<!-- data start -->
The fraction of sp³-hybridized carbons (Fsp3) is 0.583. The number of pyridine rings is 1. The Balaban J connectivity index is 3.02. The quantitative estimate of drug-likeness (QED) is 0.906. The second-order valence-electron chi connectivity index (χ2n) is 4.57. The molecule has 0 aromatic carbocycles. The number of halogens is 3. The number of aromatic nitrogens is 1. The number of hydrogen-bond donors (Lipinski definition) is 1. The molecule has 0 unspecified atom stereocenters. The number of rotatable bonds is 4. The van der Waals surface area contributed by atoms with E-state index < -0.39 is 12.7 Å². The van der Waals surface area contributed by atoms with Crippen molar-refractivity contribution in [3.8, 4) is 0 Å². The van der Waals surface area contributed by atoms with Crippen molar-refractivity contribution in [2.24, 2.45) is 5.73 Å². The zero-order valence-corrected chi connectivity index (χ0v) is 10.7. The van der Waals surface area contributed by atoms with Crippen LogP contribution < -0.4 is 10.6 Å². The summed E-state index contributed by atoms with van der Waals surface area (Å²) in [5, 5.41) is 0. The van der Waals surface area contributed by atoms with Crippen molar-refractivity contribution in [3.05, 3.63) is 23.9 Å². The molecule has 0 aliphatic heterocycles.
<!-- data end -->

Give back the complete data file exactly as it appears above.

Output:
The fraction of sp³-hybridized carbons (Fsp3) is 0.583. The number of pyridine rings is 1. The Balaban J connectivity index is 3.02. The quantitative estimate of drug-likeness (QED) is 0.906. The second-order valence-electron chi connectivity index (χ2n) is 4.57. The molecule has 0 aromatic carbocycles. The number of halogens is 3. The number of aromatic nitrogens is 1. The number of hydrogen-bond donors (Lipinski definition) is 1. The molecule has 0 unspecified atom stereocenters. The number of rotatable bonds is 4. The van der Waals surface area contributed by atoms with E-state index < -0.39 is 12.7 Å². The van der Waals surface area contributed by atoms with Crippen molar-refractivity contribution in [3.8, 4) is 0 Å². The van der Waals surface area contributed by atoms with Crippen molar-refractivity contribution in [2.24, 2.45) is 5.73 Å². The zero-order valence-corrected chi connectivity index (χ0v) is 10.7. The van der Waals surface area contributed by atoms with Crippen LogP contribution < -0.4 is 10.6 Å². The summed E-state index contributed by atoms with van der Waals surface area (Å²) in [5, 5.41) is 0. The van der Waals surface area contributed by atoms with Crippen molar-refractivity contribution in [3.05, 3.63) is 23.9 Å². The molecule has 0 aliphatic heterocycles.